The worst of the credit crunch may not be over, a report concluded.

The slow economic recovery — combined with new lending standards, cutbacks in consumer spending and possible changes in regulations affecting the consumer credit industry — may make the consumer debt landscape even harder to predict, said the report, released Friday by Standard & Poor's Ratings Services.

"We are just beginning to understand some of what this might mean," said credit analyst John K. Bartko, who wrote the report. "It might well mean, however, that consumers, especially subprime borrowers, may find it noticeably tougher to get some loans."

The report said borrowing costs could increase, even for customers with strong credit histories, as banks look to recover income they lose because of new credit card laws and proposed changes that restrict fees.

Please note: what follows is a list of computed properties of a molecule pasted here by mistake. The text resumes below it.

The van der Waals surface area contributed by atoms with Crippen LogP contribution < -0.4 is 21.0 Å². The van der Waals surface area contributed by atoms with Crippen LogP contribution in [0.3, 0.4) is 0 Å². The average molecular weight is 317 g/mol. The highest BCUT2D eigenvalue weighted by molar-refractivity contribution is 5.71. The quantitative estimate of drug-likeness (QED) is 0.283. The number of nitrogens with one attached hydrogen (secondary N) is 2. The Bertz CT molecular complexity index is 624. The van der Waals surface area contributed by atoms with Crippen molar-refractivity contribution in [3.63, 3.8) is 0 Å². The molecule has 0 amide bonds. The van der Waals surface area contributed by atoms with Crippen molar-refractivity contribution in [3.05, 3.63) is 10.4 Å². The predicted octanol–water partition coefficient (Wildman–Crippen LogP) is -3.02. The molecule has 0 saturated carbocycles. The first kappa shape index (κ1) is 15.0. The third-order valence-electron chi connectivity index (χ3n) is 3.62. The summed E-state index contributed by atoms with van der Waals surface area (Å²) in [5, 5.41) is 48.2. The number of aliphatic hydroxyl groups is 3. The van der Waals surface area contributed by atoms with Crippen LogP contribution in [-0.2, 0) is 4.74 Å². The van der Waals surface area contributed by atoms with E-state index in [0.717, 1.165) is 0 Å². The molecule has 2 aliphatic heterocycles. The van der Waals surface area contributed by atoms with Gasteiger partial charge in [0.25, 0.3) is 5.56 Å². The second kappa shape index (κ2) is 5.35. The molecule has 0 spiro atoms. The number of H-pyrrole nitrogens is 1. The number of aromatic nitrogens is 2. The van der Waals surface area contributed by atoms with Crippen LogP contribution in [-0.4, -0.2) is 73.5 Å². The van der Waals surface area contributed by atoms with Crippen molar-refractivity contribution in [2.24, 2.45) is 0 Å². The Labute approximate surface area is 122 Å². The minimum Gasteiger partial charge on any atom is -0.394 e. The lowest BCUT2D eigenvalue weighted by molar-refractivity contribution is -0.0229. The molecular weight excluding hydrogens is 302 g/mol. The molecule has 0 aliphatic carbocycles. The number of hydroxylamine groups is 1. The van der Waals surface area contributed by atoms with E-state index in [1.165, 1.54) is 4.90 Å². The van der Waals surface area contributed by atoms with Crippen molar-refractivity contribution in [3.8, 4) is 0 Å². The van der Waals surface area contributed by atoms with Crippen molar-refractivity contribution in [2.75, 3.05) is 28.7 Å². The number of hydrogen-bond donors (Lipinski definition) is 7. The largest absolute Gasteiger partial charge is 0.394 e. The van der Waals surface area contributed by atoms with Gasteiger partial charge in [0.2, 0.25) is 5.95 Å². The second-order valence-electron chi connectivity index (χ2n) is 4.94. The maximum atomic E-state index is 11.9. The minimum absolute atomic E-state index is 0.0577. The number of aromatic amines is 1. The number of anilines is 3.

Lenders are looking harder for borrowers with strong credit and stable employment. In addition, rising interest rates might price some consumers out of the market for certain loans, according to the report. "With both lenders and borrowers at a crossroads, we don't believe that the future of the consumer lending business will become clearer until we see how these factors play out," Bartko said.

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